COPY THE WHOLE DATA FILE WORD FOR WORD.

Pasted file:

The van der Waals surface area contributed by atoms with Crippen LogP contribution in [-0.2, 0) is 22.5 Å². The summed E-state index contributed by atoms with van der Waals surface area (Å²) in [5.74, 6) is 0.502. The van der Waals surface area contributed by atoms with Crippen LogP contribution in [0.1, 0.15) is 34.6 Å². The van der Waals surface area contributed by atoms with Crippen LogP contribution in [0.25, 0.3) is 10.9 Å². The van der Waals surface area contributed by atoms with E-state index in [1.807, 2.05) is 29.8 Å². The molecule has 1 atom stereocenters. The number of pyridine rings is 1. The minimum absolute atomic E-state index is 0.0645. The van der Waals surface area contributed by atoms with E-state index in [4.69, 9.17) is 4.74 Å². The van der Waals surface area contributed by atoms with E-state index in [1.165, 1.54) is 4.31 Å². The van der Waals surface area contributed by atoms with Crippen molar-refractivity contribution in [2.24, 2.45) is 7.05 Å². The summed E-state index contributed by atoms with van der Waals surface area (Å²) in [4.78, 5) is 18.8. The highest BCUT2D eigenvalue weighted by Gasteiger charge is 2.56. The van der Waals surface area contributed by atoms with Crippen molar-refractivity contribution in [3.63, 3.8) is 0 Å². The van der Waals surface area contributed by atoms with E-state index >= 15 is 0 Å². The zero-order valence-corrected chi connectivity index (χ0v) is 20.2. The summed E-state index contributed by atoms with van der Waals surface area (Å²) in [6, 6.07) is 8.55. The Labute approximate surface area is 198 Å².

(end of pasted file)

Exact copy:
The van der Waals surface area contributed by atoms with Crippen LogP contribution in [-0.2, 0) is 22.5 Å². The summed E-state index contributed by atoms with van der Waals surface area (Å²) in [5.74, 6) is 0.502. The van der Waals surface area contributed by atoms with Crippen LogP contribution in [0.1, 0.15) is 34.6 Å². The van der Waals surface area contributed by atoms with Crippen LogP contribution in [0.25, 0.3) is 10.9 Å². The van der Waals surface area contributed by atoms with E-state index in [1.807, 2.05) is 29.8 Å². The molecule has 1 atom stereocenters. The number of pyridine rings is 1. The minimum absolute atomic E-state index is 0.0645. The van der Waals surface area contributed by atoms with E-state index in [4.69, 9.17) is 4.74 Å². The van der Waals surface area contributed by atoms with E-state index in [1.165, 1.54) is 4.31 Å². The van der Waals surface area contributed by atoms with Crippen molar-refractivity contribution in [2.24, 2.45) is 7.05 Å². The summed E-state index contributed by atoms with van der Waals surface area (Å²) in [4.78, 5) is 18.8. The highest BCUT2D eigenvalue weighted by Gasteiger charge is 2.56. The van der Waals surface area contributed by atoms with Crippen molar-refractivity contribution in [3.63, 3.8) is 0 Å². The van der Waals surface area contributed by atoms with E-state index >= 15 is 0 Å². The zero-order valence-corrected chi connectivity index (χ0v) is 20.2. The summed E-state index contributed by atoms with van der Waals surface area (Å²) in [6, 6.07) is 8.55. The Labute approximate surface area is 198 Å².